The realm was small. Compared to other parts of Colothys, the Land of the Hunt's mountains were not as rugged and the land was greener in general. The canyons were also habitable, unlike in the rest of Colothys. The place had reliable roads and plenty of wildlife to hunt.
As mentioned above, game was plentiful in the Land of the Hunt. These animals were unique, as they were always as strong or stronger than the hunters, forcing the hunters to be patient and cunning. Their meat also improved in quality with the brutality used to kill them.
The air of the realm was a more conductive medium for scent and sound than the air of other places. However, only predators and people with ties to nature, like druids or rangers, were capable of drawing benefits from this.
Although the canyon bottoms were habitable, inhabitants preferred to live in the caves of the mountains. There were hundreds of these caves, but the size of the population inside one—called a pack—was not uniform but varied between four to four thousand individuals.
Some of the aforementioned packs were inclined to trade with outsiders. However, these were so few that trying to find one in a non-systematic fashion like asking each one was viewed as a sign of insanity. The ones who did trade goods offered animal furs in exchange for manufactured tools that Malar's followers could not make themselves, such as metal items.
There were two services the realm was known for: guides and mercenaries. The denizens of the realm were skilled guides and could successfully lead a person to another layer of Carceri. However, this service was tricky, because Malarites were also cannibals and there was always the chance for the customer to be led into a trap. The second service as mercenaries was a different matter though. The inhabitants were skilled scouts and warriors. In fact, providing these mercenary services was one of the few reasons the other denizens of Colothys did not drive the Malarites into extinction long ago.
The Malarites organized themselves in groups called packs. The numbers could range from four to four thousand. The hierarchy was organized with one single leader at the top. Anybody could be the leader and the method by which the leader was chosen was by challenging the current one to a duel to the death.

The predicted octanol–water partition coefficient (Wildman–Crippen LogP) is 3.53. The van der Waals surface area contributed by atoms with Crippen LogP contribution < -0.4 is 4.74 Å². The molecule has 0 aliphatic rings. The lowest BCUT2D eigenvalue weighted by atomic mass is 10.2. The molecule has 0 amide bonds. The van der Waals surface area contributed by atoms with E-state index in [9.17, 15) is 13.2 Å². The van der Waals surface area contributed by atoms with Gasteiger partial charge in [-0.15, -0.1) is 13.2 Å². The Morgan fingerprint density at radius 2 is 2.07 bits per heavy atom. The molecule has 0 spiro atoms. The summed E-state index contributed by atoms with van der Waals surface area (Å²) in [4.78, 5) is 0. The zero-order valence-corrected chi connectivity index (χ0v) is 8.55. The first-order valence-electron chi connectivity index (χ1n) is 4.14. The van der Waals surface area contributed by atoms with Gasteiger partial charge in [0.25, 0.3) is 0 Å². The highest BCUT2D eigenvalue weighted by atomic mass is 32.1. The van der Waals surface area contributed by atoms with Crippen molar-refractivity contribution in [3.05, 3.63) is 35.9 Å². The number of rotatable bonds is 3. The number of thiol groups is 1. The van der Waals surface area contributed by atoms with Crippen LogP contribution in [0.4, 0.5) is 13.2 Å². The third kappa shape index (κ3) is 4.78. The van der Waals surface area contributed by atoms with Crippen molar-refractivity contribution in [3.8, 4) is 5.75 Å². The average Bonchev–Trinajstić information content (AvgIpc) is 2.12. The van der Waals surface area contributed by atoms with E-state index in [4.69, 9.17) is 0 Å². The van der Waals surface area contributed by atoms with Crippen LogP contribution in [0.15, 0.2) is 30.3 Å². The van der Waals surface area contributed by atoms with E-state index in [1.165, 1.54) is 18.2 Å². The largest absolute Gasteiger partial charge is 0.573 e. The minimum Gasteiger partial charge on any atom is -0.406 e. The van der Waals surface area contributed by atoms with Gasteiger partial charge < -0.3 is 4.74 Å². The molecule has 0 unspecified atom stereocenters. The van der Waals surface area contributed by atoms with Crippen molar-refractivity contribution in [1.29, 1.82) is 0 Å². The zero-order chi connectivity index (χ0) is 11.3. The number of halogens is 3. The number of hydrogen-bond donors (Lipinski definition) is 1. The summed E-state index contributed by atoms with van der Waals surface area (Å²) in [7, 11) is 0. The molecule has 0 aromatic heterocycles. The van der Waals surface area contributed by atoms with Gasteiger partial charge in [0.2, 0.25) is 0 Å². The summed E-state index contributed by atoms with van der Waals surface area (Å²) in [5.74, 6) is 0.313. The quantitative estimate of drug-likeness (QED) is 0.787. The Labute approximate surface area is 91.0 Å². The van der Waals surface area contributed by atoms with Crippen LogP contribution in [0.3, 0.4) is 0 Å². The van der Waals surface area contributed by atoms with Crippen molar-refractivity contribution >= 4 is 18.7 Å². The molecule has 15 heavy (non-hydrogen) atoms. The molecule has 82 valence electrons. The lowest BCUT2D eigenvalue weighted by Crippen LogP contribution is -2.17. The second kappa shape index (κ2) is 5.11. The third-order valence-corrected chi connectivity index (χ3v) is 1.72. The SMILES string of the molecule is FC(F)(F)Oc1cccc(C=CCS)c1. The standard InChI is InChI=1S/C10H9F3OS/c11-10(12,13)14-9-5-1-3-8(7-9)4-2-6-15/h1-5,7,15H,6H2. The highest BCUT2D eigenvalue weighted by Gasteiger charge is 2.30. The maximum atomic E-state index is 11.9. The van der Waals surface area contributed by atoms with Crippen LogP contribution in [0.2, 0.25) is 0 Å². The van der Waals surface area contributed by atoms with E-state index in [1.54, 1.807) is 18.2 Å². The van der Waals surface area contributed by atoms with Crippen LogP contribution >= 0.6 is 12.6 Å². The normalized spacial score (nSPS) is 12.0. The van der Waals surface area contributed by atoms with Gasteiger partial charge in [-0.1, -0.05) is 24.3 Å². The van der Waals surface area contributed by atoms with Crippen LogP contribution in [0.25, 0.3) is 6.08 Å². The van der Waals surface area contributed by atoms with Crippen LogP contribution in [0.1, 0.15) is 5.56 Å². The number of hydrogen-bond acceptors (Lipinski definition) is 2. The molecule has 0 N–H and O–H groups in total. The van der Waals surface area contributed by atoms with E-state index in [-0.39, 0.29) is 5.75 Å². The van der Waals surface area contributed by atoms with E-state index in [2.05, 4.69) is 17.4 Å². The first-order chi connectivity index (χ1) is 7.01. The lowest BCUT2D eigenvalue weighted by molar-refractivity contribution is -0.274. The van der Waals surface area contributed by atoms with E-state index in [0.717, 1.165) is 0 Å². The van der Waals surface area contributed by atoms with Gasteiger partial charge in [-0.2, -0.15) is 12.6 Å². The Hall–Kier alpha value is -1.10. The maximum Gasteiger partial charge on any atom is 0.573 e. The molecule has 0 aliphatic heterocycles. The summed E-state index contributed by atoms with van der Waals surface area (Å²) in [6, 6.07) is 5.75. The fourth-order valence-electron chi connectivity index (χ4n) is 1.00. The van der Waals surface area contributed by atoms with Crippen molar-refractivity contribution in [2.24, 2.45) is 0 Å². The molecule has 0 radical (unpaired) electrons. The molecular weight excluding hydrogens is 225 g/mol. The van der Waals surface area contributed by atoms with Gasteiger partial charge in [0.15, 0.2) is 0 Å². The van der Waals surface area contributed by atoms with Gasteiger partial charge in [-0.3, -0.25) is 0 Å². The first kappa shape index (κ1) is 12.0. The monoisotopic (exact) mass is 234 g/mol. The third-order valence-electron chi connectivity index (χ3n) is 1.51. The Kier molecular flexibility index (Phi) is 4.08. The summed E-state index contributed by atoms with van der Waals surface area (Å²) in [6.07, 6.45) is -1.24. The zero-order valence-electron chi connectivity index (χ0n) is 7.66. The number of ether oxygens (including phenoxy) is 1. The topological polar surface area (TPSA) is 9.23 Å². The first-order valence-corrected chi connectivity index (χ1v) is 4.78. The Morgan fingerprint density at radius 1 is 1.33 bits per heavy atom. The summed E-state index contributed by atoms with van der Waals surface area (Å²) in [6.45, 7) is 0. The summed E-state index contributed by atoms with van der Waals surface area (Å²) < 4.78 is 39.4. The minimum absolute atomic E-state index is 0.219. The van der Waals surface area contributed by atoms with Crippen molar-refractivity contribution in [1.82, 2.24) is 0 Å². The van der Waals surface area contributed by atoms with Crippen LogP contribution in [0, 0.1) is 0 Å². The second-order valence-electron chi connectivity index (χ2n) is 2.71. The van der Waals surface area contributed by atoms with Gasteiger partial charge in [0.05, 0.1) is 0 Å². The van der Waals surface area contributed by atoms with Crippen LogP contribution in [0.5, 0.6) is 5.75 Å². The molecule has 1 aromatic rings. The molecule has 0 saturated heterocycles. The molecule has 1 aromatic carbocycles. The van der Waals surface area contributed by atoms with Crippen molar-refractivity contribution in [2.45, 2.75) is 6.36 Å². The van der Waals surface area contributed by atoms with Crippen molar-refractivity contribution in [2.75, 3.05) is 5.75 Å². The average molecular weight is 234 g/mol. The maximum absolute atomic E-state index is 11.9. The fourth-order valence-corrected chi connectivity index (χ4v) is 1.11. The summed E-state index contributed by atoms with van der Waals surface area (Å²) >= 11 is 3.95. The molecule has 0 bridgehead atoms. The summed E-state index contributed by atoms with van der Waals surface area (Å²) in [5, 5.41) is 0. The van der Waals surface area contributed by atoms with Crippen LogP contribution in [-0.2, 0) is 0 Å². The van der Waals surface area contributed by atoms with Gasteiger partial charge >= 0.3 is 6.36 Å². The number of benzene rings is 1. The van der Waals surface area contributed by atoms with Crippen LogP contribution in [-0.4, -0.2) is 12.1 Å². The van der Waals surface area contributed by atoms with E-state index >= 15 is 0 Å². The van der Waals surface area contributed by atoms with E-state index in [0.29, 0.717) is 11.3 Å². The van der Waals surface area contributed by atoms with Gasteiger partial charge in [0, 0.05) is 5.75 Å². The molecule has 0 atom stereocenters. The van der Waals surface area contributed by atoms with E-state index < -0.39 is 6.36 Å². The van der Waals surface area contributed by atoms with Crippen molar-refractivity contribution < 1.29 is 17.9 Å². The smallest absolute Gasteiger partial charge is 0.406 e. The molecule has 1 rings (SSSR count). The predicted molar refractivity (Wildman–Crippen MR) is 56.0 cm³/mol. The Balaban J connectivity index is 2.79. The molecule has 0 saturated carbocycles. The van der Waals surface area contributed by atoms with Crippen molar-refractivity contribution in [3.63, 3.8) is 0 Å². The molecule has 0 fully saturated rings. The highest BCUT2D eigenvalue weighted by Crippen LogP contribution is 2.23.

- The ruling deity was often seen looking for new prey.
- Guilder Starkad
- Malar's proxy was a cunning and cruel man. While it was likely for an outsider to be killed by him and his people, he was one of the few from whom outsiders had at least a chance for receiving help.
- Shandalara Wolfkin
- The half-elf woman from Toril was in the Land of the Hunt by accident. She tried to sabotage Malar and his followers' activities.
- ↑ 1.0 1.1 1.2 Julia Martin, Eric L. Boyd (March 1996). Faiths & Avatars. (TSR, Inc), p. 105. ISBN 978-0786903849.
- ↑ 2.0 2.1 2.2 2.3 2.4 2.5 Colin McComb (December 1995). “Liber Malevolentiae”. In Michele Carter ed. Planes of Conflict (TSR, Inc.), p. 21. ISBN 0-7869-0309-0.
- ↑ 3.0 3.1 3.2 Colin McComb (1996). On Hallowed Ground. Edited by Ray Vallese. (TSR, Inc), p. 181. ISBN 0-7869-0430-5.
- ↑ 4.0 4.1 4.2 Richard Baker, James Wyatt (March 2004). Player's Guide to Faerûn. (Wizards of the Coast), p. 153. ISBN 0-7869-3134-5.
- ↑ 5.0 5.1 5.2 5.3 5.4 5.5 Colin McComb (December 1995). “Liber Malevolentiae”. In Michele Carter ed. Planes of Conflict (TSR, Inc.), p. 22. ISBN 0-7869-0309-0.
- ↑ Colin McComb (December 1995). “Liber Malevolentiae”. In Michele Carter ed. Planes of Conflict (TSR, Inc.), pp. 21–22. ISBN 0-7869-0309-0.